Rep.-elect Jorge Santos admits to lying about bio, but says he still wants to serve in Congress


GOP Rep.-elect George Santos of New York admitted Monday in two separate interviews that he lied about parts of his application, but said he had committed no crimes and wanted to serve in Congress.

Santos has Confronted with studies on contradictions His employment and education history, as well as other public statements he has made about his biography. In interviews with WABC radio and the New York Post — the first time Santos spoke publicly about the controversy — he admitted to fabricating some facts.

“I am not guilty. I have never committed any crimes, not here, not abroad, in any jurisdiction in the world,” Santos said in an interview with WABC radio host John Casematidis.

“To be sure, I am not a fraud. I am not guilty of deceiving the entire country, creating this fictitious character and running for Congress. I’ve been around for a long time. I mean, a lot of people know me. They know who I am. They have done business with me,” he added.

“I’m not going to make excuses for this, but a lot of people overdo it on their resumes, or twist it a little bit. … I’m not saying I’m not guilty of it,” he said.

Santos also admitted that he did not work directly for Citigroup and Goldman Sachs. New York Post To say that he worked for them is an “understatement”.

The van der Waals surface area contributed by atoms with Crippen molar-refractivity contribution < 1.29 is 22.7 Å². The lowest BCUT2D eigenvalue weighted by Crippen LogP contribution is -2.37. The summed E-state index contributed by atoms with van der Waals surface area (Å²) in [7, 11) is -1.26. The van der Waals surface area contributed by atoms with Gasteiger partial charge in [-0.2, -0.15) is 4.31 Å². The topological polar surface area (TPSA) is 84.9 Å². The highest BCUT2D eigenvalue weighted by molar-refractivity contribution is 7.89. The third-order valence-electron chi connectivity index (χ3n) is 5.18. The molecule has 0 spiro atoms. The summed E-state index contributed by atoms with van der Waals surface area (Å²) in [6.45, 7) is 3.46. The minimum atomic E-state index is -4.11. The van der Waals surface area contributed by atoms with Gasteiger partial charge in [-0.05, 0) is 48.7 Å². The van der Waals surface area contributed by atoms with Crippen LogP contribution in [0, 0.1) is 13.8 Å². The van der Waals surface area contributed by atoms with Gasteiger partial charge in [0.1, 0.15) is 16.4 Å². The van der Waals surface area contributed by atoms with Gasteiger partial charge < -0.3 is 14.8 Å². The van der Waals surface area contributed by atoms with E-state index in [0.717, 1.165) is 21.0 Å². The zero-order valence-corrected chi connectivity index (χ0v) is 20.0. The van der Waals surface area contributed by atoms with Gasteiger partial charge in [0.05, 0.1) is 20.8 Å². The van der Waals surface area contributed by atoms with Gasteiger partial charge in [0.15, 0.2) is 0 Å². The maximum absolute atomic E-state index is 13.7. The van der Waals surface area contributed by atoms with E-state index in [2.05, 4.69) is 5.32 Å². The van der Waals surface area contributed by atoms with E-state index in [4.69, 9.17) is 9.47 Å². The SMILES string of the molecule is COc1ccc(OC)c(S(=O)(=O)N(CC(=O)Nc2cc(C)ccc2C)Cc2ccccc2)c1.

He also told the Post that he never graduated from any college or university, although he claimed to have graduated from Baruch College and New York University.

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Reporter breaks GOP Rep.-elect Santos’ resume, says more to be explored

“I did not graduate from any institution of higher learning. I’m ashamed and sorry for embellishing my resume,” she told the Post, adding that she “does stupid things in life.”

He told WABC, “I want to make sure that if I’ve misled anyone with resume embellishment, I’m sorry.”

First the New York Times revealed Last week Santos’ biography was somewhat fictional. CNN confirmed The report details, including his college education and employment history.

CNN’s KFile also reported As Ukrainian Jewish refugees from Belgium changed their surnames last week, Santos said his grandparents “survived the Holocaust,” contradicted by family traditions, family trees compiled by genealogy websites, records of Jewish refugees and interviews with several genealogists. Santos’ attorney declined to comment to CNN.

“I never said I was Jewish,” Santos told the Post. “I am Catholic. I said ‘Jewish’ because I know my maternal family has a Jewish background.

In late November 2022, Santos said he was “very proud” of his “Jewish heritage”. appearance With the Jewish News Syndicate.

In the wake of Santos’ admission, CNN has reached out to House GOP leadership and the National Republican Congressional Committee. House GOP leadership remained silent amid last week’s revelations. Minority Leader Kevin McCarthy would not answer questions from CNN on Thursday.

Santos defeated Democrat Robert Zimmerman in a newly drawn district that includes parts of Queens and some nearby Long Island suburbs, flipping Republican control.

This is Santos’ second run — he lost to Democrat Rep. Tom Suozzi in 2020 — and much of the criticism he faced during his recent campaign centered on his attendance at former President Donald Trump’s rally in Washington on Jan. 6, 2021, and a video showing alleged rioters in their legal ranks. He said he wrote a “nice check” to help with the bills.

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This story has been updated with additional context.

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